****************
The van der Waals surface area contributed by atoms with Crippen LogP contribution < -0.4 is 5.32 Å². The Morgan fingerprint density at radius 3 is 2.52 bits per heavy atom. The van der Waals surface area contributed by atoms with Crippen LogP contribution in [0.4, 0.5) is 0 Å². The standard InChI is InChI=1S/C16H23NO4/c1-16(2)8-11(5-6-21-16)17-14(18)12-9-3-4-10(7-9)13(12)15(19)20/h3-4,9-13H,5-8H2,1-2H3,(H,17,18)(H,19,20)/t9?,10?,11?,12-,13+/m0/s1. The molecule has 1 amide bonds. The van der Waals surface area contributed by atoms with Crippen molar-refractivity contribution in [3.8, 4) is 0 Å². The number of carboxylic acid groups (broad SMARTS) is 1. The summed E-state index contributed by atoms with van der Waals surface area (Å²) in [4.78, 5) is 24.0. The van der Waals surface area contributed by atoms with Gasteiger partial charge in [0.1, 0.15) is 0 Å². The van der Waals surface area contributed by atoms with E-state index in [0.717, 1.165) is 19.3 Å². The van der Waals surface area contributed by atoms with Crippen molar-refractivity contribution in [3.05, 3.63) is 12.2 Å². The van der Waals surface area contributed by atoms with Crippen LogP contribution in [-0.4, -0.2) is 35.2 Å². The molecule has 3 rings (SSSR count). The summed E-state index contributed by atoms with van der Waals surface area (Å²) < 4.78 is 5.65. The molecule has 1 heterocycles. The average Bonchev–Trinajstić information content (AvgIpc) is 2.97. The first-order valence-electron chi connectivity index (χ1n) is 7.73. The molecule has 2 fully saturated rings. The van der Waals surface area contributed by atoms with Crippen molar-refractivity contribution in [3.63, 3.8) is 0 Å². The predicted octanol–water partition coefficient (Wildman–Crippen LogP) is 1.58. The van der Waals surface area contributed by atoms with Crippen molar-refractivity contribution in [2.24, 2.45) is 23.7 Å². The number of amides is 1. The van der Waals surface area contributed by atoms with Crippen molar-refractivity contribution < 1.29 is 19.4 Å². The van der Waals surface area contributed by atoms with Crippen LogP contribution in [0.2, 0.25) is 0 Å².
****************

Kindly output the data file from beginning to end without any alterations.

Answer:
The van der Waals surface area contributed by atoms with Crippen LogP contribution < -0.4 is 5.32 Å². The Morgan fingerprint density at radius 3 is 2.52 bits per heavy atom. The van der Waals surface area contributed by atoms with Crippen LogP contribution in [0.4, 0.5) is 0 Å². The standard InChI is InChI=1S/C16H23NO4/c1-16(2)8-11(5-6-21-16)17-14(18)12-9-3-4-10(7-9)13(12)15(19)20/h3-4,9-13H,5-8H2,1-2H3,(H,17,18)(H,19,20)/t9?,10?,11?,12-,13+/m0/s1. The molecule has 1 amide bonds. The van der Waals surface area contributed by atoms with Crippen molar-refractivity contribution in [3.8, 4) is 0 Å². The number of carboxylic acid groups (broad SMARTS) is 1. The summed E-state index contributed by atoms with van der Waals surface area (Å²) in [4.78, 5) is 24.0. The van der Waals surface area contributed by atoms with Gasteiger partial charge in [0.1, 0.15) is 0 Å². The van der Waals surface area contributed by atoms with E-state index in [0.717, 1.165) is 19.3 Å². The van der Waals surface area contributed by atoms with Crippen molar-refractivity contribution in [3.05, 3.63) is 12.2 Å². The van der Waals surface area contributed by atoms with Crippen LogP contribution in [-0.4, -0.2) is 35.2 Å². The molecule has 3 rings (SSSR count). The summed E-state index contributed by atoms with van der Waals surface area (Å²) < 4.78 is 5.65. The molecule has 1 heterocycles. The average Bonchev–Trinajstić information content (AvgIpc) is 2.97. The first-order valence-electron chi connectivity index (χ1n) is 7.73. The molecule has 2 fully saturated rings. The van der Waals surface area contributed by atoms with Crippen molar-refractivity contribution in [3.63, 3.8) is 0 Å². The predicted octanol–water partition coefficient (Wildman–Crippen LogP) is 1.58. The van der Waals surface area contributed by atoms with Crippen molar-refractivity contribution in [2.24, 2.45) is 23.7 Å². The number of amides is 1. The van der Waals surface area contributed by atoms with Crippen molar-refractivity contribution < 1.29 is 19.4 Å². The van der Waals surface area contributed by atoms with Crippen LogP contribution in [0.2, 0.25) is 0 Å².